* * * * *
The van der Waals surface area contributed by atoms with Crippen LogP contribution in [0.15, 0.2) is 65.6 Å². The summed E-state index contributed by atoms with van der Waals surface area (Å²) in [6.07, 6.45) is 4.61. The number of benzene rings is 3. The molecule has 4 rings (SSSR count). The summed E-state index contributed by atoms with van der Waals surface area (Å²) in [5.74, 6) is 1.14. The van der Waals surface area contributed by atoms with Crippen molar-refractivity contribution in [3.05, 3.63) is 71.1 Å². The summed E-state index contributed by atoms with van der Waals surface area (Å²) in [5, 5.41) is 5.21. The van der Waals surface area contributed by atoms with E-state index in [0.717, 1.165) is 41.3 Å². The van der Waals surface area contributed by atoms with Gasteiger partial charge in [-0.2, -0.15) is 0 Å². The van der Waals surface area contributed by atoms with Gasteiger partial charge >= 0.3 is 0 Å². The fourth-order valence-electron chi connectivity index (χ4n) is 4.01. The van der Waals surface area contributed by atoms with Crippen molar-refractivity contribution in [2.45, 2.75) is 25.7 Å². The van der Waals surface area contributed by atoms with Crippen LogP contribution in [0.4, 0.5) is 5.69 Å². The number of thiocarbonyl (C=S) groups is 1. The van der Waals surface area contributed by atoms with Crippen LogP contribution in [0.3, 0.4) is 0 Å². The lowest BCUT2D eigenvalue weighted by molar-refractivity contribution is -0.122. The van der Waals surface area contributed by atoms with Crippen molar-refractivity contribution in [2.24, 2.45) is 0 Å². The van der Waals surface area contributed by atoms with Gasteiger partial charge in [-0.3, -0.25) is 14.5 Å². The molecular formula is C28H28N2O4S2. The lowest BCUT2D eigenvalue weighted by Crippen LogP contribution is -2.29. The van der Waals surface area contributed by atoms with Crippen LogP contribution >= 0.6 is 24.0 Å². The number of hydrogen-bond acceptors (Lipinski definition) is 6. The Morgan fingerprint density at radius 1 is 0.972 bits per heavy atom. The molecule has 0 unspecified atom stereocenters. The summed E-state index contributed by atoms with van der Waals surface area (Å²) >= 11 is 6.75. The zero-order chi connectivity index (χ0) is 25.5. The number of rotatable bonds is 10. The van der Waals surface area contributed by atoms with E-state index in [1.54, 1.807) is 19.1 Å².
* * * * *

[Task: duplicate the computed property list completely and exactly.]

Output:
The van der Waals surface area contributed by atoms with Crippen LogP contribution in [0.15, 0.2) is 65.6 Å². The summed E-state index contributed by atoms with van der Waals surface area (Å²) in [6.07, 6.45) is 4.61. The number of benzene rings is 3. The molecule has 4 rings (SSSR count). The summed E-state index contributed by atoms with van der Waals surface area (Å²) in [5.74, 6) is 1.14. The van der Waals surface area contributed by atoms with Crippen molar-refractivity contribution in [3.05, 3.63) is 71.1 Å². The summed E-state index contributed by atoms with van der Waals surface area (Å²) in [5, 5.41) is 5.21. The van der Waals surface area contributed by atoms with E-state index in [0.717, 1.165) is 41.3 Å². The van der Waals surface area contributed by atoms with Gasteiger partial charge in [-0.2, -0.15) is 0 Å². The van der Waals surface area contributed by atoms with Gasteiger partial charge >= 0.3 is 0 Å². The fourth-order valence-electron chi connectivity index (χ4n) is 4.01. The van der Waals surface area contributed by atoms with Crippen molar-refractivity contribution in [2.45, 2.75) is 25.7 Å². The van der Waals surface area contributed by atoms with Crippen LogP contribution in [0.4, 0.5) is 5.69 Å². The number of thiocarbonyl (C=S) groups is 1. The van der Waals surface area contributed by atoms with Crippen LogP contribution in [0.3, 0.4) is 0 Å². The lowest BCUT2D eigenvalue weighted by molar-refractivity contribution is -0.122. The van der Waals surface area contributed by atoms with Crippen molar-refractivity contribution in [2.24, 2.45) is 0 Å². The van der Waals surface area contributed by atoms with Gasteiger partial charge in [-0.3, -0.25) is 14.5 Å². The molecular formula is C28H28N2O4S2. The lowest BCUT2D eigenvalue weighted by Crippen LogP contribution is -2.29. The van der Waals surface area contributed by atoms with Crippen LogP contribution >= 0.6 is 24.0 Å². The number of hydrogen-bond acceptors (Lipinski definition) is 6. The Morgan fingerprint density at radius 1 is 0.972 bits per heavy atom. The molecule has 0 unspecified atom stereocenters. The summed E-state index contributed by atoms with van der Waals surface area (Å²) >= 11 is 6.75. The zero-order chi connectivity index (χ0) is 25.5. The number of rotatable bonds is 10. The van der Waals surface area contributed by atoms with E-state index in [1.54, 1.807) is 19.1 Å².